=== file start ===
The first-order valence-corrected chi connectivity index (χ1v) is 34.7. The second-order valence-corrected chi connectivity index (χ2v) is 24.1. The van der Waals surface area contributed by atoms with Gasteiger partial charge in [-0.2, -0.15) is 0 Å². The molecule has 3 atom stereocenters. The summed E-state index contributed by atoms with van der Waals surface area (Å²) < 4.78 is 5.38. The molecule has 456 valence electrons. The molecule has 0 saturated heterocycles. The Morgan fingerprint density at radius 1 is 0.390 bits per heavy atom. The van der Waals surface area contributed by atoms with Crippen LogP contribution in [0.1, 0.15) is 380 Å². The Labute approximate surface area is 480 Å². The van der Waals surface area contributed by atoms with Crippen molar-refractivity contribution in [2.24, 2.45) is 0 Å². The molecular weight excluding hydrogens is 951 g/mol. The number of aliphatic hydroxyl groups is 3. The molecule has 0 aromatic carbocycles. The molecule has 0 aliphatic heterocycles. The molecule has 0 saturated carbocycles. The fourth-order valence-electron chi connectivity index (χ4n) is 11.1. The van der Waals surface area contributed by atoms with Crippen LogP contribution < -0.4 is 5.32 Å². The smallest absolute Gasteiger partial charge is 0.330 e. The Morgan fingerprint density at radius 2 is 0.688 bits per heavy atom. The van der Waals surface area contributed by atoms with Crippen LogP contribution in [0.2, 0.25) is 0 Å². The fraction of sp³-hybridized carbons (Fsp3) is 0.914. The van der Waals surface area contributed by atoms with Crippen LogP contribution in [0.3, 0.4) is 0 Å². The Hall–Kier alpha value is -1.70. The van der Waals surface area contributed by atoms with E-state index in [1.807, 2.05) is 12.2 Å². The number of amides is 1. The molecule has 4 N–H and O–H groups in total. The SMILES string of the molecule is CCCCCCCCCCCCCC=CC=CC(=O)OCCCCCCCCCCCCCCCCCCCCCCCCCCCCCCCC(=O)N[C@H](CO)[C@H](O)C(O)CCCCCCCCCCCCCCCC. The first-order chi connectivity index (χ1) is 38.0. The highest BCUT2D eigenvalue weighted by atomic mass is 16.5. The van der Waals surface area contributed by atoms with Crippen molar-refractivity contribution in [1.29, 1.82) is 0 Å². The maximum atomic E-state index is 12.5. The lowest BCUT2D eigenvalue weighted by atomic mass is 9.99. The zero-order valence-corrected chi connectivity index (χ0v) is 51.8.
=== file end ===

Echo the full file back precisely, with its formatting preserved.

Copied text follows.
The first-order valence-corrected chi connectivity index (χ1v) is 34.7. The second-order valence-corrected chi connectivity index (χ2v) is 24.1. The van der Waals surface area contributed by atoms with Gasteiger partial charge in [-0.2, -0.15) is 0 Å². The molecule has 3 atom stereocenters. The summed E-state index contributed by atoms with van der Waals surface area (Å²) < 4.78 is 5.38. The molecule has 456 valence electrons. The molecule has 0 saturated heterocycles. The Morgan fingerprint density at radius 1 is 0.390 bits per heavy atom. The van der Waals surface area contributed by atoms with Crippen LogP contribution in [0.1, 0.15) is 380 Å². The Labute approximate surface area is 480 Å². The van der Waals surface area contributed by atoms with Crippen molar-refractivity contribution in [2.24, 2.45) is 0 Å². The molecular weight excluding hydrogens is 951 g/mol. The number of aliphatic hydroxyl groups is 3. The molecule has 0 aromatic carbocycles. The molecule has 0 aliphatic heterocycles. The molecule has 0 saturated carbocycles. The fourth-order valence-electron chi connectivity index (χ4n) is 11.1. The van der Waals surface area contributed by atoms with Crippen LogP contribution < -0.4 is 5.32 Å². The smallest absolute Gasteiger partial charge is 0.330 e. The Morgan fingerprint density at radius 2 is 0.688 bits per heavy atom. The van der Waals surface area contributed by atoms with Crippen LogP contribution in [0.2, 0.25) is 0 Å². The fraction of sp³-hybridized carbons (Fsp3) is 0.914. The van der Waals surface area contributed by atoms with Crippen LogP contribution in [0.3, 0.4) is 0 Å². The Hall–Kier alpha value is -1.70. The van der Waals surface area contributed by atoms with E-state index in [1.807, 2.05) is 12.2 Å². The number of amides is 1. The molecule has 4 N–H and O–H groups in total. The SMILES string of the molecule is CCCCCCCCCCCCCC=CC=CC(=O)OCCCCCCCCCCCCCCCCCCCCCCCCCCCCCCCC(=O)N[C@H](CO)[C@H](O)C(O)CCCCCCCCCCCCCCCC. The first-order chi connectivity index (χ1) is 38.0. The highest BCUT2D eigenvalue weighted by atomic mass is 16.5. The van der Waals surface area contributed by atoms with Crippen molar-refractivity contribution in [1.29, 1.82) is 0 Å². The maximum atomic E-state index is 12.5. The lowest BCUT2D eigenvalue weighted by atomic mass is 9.99. The zero-order valence-corrected chi connectivity index (χ0v) is 51.8.